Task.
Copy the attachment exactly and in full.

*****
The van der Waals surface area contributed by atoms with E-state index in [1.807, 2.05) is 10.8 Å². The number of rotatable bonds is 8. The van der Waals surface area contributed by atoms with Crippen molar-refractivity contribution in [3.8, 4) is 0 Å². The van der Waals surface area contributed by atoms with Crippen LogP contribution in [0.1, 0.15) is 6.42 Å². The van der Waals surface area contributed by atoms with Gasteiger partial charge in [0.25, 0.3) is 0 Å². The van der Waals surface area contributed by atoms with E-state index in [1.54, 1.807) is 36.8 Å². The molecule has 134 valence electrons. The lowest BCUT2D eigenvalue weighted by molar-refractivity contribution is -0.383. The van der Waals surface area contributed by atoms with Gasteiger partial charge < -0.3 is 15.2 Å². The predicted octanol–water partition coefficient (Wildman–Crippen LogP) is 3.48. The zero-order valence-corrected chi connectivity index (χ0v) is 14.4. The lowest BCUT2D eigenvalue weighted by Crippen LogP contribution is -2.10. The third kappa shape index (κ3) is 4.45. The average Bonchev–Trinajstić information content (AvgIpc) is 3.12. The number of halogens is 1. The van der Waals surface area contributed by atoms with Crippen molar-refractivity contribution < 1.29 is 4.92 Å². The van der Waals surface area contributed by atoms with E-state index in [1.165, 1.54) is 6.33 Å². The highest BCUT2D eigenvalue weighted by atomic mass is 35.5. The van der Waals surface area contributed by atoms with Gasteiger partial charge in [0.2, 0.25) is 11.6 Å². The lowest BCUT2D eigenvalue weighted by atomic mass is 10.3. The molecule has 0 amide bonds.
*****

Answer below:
The van der Waals surface area contributed by atoms with E-state index in [1.807, 2.05) is 10.8 Å². The number of rotatable bonds is 8. The van der Waals surface area contributed by atoms with Crippen molar-refractivity contribution in [3.8, 4) is 0 Å². The van der Waals surface area contributed by atoms with Crippen LogP contribution in [0.1, 0.15) is 6.42 Å². The van der Waals surface area contributed by atoms with Gasteiger partial charge in [0.25, 0.3) is 0 Å². The van der Waals surface area contributed by atoms with E-state index in [1.54, 1.807) is 36.8 Å². The molecule has 134 valence electrons. The lowest BCUT2D eigenvalue weighted by molar-refractivity contribution is -0.383. The van der Waals surface area contributed by atoms with Gasteiger partial charge < -0.3 is 15.2 Å². The predicted octanol–water partition coefficient (Wildman–Crippen LogP) is 3.48. The zero-order valence-corrected chi connectivity index (χ0v) is 14.4. The lowest BCUT2D eigenvalue weighted by Crippen LogP contribution is -2.10. The third kappa shape index (κ3) is 4.45. The average Bonchev–Trinajstić information content (AvgIpc) is 3.12. The number of halogens is 1. The van der Waals surface area contributed by atoms with Crippen molar-refractivity contribution < 1.29 is 4.92 Å². The van der Waals surface area contributed by atoms with E-state index in [1.165, 1.54) is 6.33 Å². The highest BCUT2D eigenvalue weighted by atomic mass is 35.5. The van der Waals surface area contributed by atoms with Gasteiger partial charge in [0.2, 0.25) is 11.6 Å². The lowest BCUT2D eigenvalue weighted by atomic mass is 10.3. The molecule has 0 amide bonds.